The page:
Tuesday, February 19, 2008, 11:38 PM

COA Warns Trial Judges: Don't Make Factual Findings For Summary Judgment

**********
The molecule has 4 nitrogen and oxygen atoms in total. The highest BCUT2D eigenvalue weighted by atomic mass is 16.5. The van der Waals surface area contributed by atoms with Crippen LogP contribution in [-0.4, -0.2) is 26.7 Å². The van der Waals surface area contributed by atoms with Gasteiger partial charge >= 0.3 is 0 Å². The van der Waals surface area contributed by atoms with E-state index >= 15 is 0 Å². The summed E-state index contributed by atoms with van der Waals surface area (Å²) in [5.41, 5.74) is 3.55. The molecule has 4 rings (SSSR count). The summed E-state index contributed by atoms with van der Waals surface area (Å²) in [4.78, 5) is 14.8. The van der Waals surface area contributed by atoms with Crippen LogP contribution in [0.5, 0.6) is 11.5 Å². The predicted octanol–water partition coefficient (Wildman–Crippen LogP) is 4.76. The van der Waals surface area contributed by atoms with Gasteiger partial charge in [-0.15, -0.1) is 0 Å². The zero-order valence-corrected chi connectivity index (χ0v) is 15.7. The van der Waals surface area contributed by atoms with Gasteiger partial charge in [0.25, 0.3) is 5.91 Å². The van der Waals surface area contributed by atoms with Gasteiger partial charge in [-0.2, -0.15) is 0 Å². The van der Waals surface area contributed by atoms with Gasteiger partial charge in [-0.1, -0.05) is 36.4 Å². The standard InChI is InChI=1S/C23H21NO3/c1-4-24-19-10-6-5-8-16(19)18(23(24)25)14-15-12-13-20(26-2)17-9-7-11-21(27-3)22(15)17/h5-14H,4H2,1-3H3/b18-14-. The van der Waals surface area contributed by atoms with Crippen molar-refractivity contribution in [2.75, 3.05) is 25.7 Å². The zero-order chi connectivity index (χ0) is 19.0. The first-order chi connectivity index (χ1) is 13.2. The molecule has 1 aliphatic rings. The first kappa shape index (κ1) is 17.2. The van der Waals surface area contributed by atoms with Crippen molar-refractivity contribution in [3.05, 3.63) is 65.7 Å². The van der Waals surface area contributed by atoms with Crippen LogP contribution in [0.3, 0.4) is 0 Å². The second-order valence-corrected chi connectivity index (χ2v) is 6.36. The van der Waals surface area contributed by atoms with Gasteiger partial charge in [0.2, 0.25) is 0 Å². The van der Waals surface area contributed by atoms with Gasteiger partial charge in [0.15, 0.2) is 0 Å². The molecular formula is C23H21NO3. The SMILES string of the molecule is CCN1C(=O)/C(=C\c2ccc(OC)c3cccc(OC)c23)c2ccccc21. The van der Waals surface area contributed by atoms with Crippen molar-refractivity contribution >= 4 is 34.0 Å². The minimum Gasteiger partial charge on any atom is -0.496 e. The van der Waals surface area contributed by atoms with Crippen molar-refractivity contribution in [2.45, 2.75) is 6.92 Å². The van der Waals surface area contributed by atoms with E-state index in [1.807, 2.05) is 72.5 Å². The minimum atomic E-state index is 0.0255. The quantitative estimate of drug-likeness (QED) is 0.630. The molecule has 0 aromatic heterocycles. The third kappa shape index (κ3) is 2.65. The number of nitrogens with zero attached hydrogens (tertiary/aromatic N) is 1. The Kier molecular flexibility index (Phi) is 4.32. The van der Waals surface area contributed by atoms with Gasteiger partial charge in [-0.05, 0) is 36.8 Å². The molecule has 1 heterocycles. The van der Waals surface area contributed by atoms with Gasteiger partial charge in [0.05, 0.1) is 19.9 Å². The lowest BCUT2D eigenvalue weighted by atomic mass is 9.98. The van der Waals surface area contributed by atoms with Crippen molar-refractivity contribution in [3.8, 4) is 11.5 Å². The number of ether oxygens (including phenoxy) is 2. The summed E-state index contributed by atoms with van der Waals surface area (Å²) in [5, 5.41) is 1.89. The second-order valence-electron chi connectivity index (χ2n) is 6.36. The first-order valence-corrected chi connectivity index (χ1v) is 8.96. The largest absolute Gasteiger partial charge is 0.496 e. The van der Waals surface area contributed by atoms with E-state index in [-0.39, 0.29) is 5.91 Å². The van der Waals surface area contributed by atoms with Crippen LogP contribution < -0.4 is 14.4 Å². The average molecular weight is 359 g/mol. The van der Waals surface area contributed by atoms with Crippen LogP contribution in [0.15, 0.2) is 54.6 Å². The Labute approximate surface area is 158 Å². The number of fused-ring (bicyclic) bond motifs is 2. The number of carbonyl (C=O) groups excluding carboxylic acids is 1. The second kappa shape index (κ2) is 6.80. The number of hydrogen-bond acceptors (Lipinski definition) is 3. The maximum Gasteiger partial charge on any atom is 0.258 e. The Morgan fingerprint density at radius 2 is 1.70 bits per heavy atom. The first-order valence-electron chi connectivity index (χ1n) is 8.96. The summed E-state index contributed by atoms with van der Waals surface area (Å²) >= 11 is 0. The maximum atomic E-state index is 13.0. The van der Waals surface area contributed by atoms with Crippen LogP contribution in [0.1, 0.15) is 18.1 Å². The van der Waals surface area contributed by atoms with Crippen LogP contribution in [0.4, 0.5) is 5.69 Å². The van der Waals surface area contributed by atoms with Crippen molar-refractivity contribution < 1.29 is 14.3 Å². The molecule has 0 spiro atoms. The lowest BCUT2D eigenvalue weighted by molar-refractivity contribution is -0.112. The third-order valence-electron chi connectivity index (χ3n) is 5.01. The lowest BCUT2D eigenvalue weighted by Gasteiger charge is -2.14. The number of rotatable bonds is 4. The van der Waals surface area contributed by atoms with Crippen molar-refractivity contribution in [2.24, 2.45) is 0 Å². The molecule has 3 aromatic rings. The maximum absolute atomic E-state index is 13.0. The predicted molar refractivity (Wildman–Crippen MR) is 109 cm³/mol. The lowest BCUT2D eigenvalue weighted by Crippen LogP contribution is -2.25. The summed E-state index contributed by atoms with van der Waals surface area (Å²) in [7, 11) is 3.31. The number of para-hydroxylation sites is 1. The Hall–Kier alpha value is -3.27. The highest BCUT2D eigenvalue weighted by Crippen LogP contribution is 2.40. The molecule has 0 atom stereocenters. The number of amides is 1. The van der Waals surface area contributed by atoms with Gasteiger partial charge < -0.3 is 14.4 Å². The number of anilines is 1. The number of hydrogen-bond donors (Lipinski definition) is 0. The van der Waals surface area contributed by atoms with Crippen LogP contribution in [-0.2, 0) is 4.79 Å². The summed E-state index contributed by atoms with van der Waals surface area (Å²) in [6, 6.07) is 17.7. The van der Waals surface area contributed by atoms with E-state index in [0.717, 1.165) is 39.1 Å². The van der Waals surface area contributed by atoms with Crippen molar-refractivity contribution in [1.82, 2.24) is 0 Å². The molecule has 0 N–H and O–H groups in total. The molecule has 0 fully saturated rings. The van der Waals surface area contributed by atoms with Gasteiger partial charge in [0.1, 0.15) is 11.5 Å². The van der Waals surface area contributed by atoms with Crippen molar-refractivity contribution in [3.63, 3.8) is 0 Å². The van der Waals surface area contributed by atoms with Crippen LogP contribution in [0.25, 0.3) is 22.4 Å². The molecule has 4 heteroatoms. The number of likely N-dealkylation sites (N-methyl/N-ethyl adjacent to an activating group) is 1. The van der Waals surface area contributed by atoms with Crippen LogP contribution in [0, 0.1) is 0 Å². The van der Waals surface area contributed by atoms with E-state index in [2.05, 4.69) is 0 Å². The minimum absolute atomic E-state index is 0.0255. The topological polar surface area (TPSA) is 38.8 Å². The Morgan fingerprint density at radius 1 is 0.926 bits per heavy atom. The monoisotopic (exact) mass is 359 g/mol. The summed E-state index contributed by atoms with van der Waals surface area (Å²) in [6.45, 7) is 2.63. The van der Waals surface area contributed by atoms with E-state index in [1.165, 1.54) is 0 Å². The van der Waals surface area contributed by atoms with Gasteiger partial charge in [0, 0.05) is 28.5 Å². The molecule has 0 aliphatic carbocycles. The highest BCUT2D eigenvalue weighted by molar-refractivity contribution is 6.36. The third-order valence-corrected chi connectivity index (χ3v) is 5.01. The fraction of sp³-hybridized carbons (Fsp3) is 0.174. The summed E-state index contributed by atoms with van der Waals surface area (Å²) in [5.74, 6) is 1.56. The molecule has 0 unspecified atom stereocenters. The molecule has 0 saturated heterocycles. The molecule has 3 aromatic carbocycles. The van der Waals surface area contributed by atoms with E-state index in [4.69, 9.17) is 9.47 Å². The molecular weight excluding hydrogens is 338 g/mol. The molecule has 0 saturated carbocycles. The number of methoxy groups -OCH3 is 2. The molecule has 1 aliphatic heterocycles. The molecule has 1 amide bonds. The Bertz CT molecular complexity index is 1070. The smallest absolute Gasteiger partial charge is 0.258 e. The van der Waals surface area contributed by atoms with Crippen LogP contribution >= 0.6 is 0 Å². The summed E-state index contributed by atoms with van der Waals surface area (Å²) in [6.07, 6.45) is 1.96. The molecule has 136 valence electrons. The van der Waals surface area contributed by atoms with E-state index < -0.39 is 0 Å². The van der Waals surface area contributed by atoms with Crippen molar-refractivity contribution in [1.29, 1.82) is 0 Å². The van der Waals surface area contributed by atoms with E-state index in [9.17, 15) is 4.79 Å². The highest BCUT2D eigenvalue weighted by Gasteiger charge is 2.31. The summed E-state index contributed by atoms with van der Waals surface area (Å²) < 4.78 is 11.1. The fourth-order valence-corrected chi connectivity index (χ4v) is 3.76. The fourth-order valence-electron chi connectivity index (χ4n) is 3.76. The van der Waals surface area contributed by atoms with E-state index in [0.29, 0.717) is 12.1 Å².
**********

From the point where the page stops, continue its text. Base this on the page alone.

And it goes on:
Today in Craddock v. Craddock the Court of Appeals (COA) reversed a summary judgment order which contained 32 findings of fact, some of which addressed issues on which evidence was conflicting. This prompted the COA to reiterate this warning from a 30-year-old case: "'[W]e feel compelled again to point out that it is not a part of the function of the court on a motion for summary judgment to make findings of fact and conclusions of law. As we have pointed out on previous occasions, finding the facts in a judgment entered on a motion for summary judgment presupposes that the facts are in dispute. . . . [T]he Supreme Court and this Court have emphasized in numerous opinions that upon a motion for summary judgment it is no part of the court's function to decide issues of fact but solely to determine whether there is an issue of fact to be tried. Despite our frequent reminders, we find that some of the trial judges continue to treat the motion for summary judgment as a hearing upon the merits before the court without a jury where the judge becomes the trier of the facts.'"


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